After going through the steps of financial planning, you will write a financial plan that is a component of your tribe’s long range plan. The financial plan should include:

What are the Training Modules for Tribal Transportation Decisionmaking?

The figure below shows how each of the twelve modules in the series relate to each other.

Each of the training modules is laid out in this graphic of the training module series. At the top of the image is the Introduction to Planning module. Below are three modules, Developing a Long-Range Transportation Plan, Data Collection and Use, and Public Involvement, aligned in a row labeled “planning.” Underneath these modules are two more, Tribal Consultation and Partnering and Leveraging aligned in a row labeled “Tribal Intergovernmental Relations.” Below them are four modules, Developing the Transportation Improvement Program, Funding Resources, Financial Planning, and Project Prioritization, aligned in a row labeled “programming.” In the bottom-most row, labeled “other elements,” are the remaining two modules, Safety and Asset Management. All of the modules are encompassed in a large circle with the rows labeled just outside.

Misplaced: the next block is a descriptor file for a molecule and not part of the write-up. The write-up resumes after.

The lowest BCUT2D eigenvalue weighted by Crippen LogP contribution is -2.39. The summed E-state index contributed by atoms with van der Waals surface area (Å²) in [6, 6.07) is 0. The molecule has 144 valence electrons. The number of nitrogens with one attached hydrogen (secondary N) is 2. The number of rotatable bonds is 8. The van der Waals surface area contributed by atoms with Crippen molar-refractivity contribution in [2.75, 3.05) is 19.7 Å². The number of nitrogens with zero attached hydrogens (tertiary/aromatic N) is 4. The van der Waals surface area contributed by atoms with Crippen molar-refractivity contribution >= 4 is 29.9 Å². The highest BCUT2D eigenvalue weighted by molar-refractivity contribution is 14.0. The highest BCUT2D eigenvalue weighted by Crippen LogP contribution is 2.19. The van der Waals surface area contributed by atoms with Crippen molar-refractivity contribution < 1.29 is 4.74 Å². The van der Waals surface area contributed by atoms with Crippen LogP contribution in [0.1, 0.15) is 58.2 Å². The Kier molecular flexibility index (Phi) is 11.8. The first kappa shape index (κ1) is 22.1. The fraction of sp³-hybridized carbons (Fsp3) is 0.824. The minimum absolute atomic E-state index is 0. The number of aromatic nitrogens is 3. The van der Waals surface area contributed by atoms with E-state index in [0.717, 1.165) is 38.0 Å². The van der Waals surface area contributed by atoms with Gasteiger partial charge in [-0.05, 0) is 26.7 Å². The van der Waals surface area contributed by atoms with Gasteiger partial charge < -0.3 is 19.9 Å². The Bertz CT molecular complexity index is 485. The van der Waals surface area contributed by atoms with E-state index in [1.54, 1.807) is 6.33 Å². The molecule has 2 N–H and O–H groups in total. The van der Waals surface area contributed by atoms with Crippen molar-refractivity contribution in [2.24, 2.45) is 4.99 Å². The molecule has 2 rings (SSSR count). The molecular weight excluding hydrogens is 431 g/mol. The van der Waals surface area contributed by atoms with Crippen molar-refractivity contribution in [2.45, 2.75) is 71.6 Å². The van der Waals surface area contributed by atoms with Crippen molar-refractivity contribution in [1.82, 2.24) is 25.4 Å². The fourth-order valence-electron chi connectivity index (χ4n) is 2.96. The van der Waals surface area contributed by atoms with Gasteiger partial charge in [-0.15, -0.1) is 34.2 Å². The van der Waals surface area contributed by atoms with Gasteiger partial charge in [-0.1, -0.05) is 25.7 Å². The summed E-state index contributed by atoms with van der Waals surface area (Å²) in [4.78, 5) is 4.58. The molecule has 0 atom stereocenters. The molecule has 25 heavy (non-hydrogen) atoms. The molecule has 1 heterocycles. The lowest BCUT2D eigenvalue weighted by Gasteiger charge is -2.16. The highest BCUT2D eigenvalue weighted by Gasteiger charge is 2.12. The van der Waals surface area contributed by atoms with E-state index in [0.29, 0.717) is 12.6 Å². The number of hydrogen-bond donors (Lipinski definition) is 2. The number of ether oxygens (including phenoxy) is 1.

Theresa Hutchins, FHWA Office of Planning
Phone: (360) 753-9402

Michelle Noch, FHWA Office of Planning
Phone: (202) 366-9206

Kyle Kitchel, FHWA Western Federal Lands High Division
Phone: (360) 619-7951

Brian Beltyon, FHWA Resource Center
Phone: (410) 962-0086

Additional Resources

Transportation Planning Capacity Building Website:

FHWA Tribal Transportation Planning:

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Updated: 10/20/2015